The modern gamer has many independent puzzle platformers to choose from, and an unending amount of digital boxes to push and virtual switches to pull . While Papo and Yo has these boxes and switches, it sets itself apart by jumping past the obstacle of the TV screen, and tugging switches in the player’s heart.

As Quico, you explore a colorful version of Brazilian slums aided by his toy robot, Lula. This unlikely setting for a game under Minority Media‘s art direction becomes a wonderful place to explore as seen through a child’s eyes.

Quico explores this landscape finding switches, doors, and gears drawn in chalk by a mysterious stranger. Interacting with these chalk symbols allows fantastically dramatic changes to the environment. One room shanties fly through the air, stacking to form a bridge, or crawl like spiders to bridge a gap. The puzzles have a dreamlike logic, and stacking boxes changes from the mundane to a child’s daydream.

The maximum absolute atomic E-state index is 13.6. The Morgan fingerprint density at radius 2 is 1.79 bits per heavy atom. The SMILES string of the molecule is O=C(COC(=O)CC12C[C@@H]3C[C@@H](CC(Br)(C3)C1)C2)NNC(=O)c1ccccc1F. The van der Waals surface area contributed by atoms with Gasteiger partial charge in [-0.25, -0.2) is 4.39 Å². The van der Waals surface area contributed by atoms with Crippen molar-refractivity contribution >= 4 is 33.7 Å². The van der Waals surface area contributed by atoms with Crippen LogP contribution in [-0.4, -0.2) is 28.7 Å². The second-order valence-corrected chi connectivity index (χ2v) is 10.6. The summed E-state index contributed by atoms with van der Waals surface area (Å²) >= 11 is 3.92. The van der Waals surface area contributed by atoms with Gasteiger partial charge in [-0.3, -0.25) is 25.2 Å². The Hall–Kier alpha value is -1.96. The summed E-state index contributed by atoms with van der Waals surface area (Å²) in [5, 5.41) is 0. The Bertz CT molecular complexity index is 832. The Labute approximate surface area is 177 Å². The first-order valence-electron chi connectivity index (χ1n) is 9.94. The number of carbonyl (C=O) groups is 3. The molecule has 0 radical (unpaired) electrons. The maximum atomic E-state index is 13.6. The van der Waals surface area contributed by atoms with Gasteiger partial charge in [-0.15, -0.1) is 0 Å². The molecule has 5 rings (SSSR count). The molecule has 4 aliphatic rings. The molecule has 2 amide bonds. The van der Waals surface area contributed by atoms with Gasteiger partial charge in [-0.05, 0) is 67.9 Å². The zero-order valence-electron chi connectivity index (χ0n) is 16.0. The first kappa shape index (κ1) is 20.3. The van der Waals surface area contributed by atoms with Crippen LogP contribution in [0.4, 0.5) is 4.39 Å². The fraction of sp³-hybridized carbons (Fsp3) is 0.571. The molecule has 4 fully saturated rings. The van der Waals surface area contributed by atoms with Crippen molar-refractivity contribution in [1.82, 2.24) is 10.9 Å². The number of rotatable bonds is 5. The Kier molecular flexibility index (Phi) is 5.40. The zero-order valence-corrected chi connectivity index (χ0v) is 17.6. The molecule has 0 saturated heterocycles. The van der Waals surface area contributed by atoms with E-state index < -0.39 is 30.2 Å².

Early in the game, we are introduced to the giant pink Monster. He seems mostly indifferent to Quico, occasionally tossing back a kicked soccer ball, or in sleep, allowing Quico to bounce on his tummy to reach a high spot. Monster’s indifference changes terrifyingly after he spots poisonous frogs. Monster devours the frogs, and instantly becomes a flaming, rage-filled version of himself, attacking Quico ruthlessly, throwing him around like a ragdoll.

The game’s title hints and the end of the game leaves no doubt as to who Monster represents. Hopefully many of you reading this will play the game, so I will not fully discuss the ending. As I watched the credits roll, I pondered with sadness my relationship with my estranged father, and I think my 8 year old daughter summed up my feelings succinctly. “Sometimes you have to let the people you love go.”


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